Lilly Durona Jr. tells Mark she still thinks he’s funny-looking, but…she gives him a peck on the cheek and flees the room.  Mark and Miles discuss the show of gratitude, agreeing that it’s better than Illyan complaining about lost equipment.  Mark tells Miles about the confrontation between Illyan and the Countess, and realizes how much they have to talk about now.

A House Fell courier arrives with a delivery for Mark, the promised credit-chit for his share of House Ryoval.  Mark predicts that Baron Fell will have short-changed him, but not enough to be worth arguing over, and confirms it by scanning the chit.  Miles asks how much, and Mark makes him admit he was sleeping with Rowan Durona before telling him–two million Betan dollars, close to four times that in Barrayaran marks.  Closer to 2% the value of Ryoval’s assets than 10%, though.  Miles is temporarily speechless at the amount, then asks what he’s going to do with it.  Mark says he wants to invest it in the Barrayaran economy, but he plans to give a million to ImpSec for their services, which flabbergasts Miles.

“Nobody gives money to ImpSec!”

“Why not? Look at your mercenary operations, for instance. Isn’t being a mercenary supposed to be profitable? The Dendarii Fleet could be a veritable cash cow for ImpSec, if it were run right.”

“They take out their profit in political consequences,” said Miles firmly. “Though—if you really do it, I want to be there. To see the look on Illyan’s face.”

Mark says he should be able to recoup the amount in a few years, anyway.  He intends to become rich, to give himself a value that nobody can doubt.  He can even move out and get his own place, so he’s not still living in his parents’ house by Miles’s age…  Miles tells him, bemused, that he may be the first Vorkosigan to turn a profit in business in five generations.  After a short silence, Mark says he knows that piecemeal clone-rescue isn’t the answer to the problem; Miles agrees that he need to invest in the technology to reduce the demand.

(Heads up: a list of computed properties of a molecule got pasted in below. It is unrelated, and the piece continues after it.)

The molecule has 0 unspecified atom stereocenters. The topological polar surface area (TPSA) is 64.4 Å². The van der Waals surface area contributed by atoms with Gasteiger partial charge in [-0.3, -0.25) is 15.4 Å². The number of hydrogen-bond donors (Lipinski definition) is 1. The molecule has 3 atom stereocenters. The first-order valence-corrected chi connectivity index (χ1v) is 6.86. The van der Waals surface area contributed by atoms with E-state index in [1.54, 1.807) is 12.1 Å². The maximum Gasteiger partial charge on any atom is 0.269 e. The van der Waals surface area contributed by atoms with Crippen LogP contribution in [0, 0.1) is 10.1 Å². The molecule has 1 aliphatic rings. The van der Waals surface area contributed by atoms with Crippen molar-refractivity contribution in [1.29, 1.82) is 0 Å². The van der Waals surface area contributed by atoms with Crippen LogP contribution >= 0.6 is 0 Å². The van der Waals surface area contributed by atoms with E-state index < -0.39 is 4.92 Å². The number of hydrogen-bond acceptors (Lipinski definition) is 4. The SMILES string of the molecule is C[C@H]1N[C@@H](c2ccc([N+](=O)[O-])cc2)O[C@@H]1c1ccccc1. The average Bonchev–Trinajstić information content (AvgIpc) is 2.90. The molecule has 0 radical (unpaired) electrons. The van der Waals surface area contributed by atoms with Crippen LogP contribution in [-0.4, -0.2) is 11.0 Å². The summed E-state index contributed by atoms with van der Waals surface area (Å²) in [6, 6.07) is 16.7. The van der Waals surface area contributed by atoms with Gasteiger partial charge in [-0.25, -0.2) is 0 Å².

Their departure shuttle arrives, and Miles goes to check on it; Mark enlists the Duronas to shift him into a float-chair, giving him one final shot of stims, and prepares to go home, for the first time in his life.


I’m still not sure why Mark is giving money to ImpSec, especially after he complained about their tardiness.  Maybe it’s supposed to be a pointed hint that they need better-paid analysts.  He says he wants to go work for them, too, but then he talks about business investment…can he do both?  Maybe his investment won’t require as much active participation, but there might be conflict of interest with his ImpSec intelligence.  I don’t recall him being an analyst in later books, but maybe it just doesn’t go into his day-to-day work that much, and he does spend time off-planet, so I’m not sure.

So apparently Elena’s secret mission was to destroy the incriminating tapes that Ryoval made of Mark’s torture sessions.  It’s probably a good thing that somebody did, since Mark has a good point about how ImpSec wouldn’t have been able to just let it go.  The “respect” thing is nice, especially considering how far Elena had to go to get there.  Not as far as Elli, of course.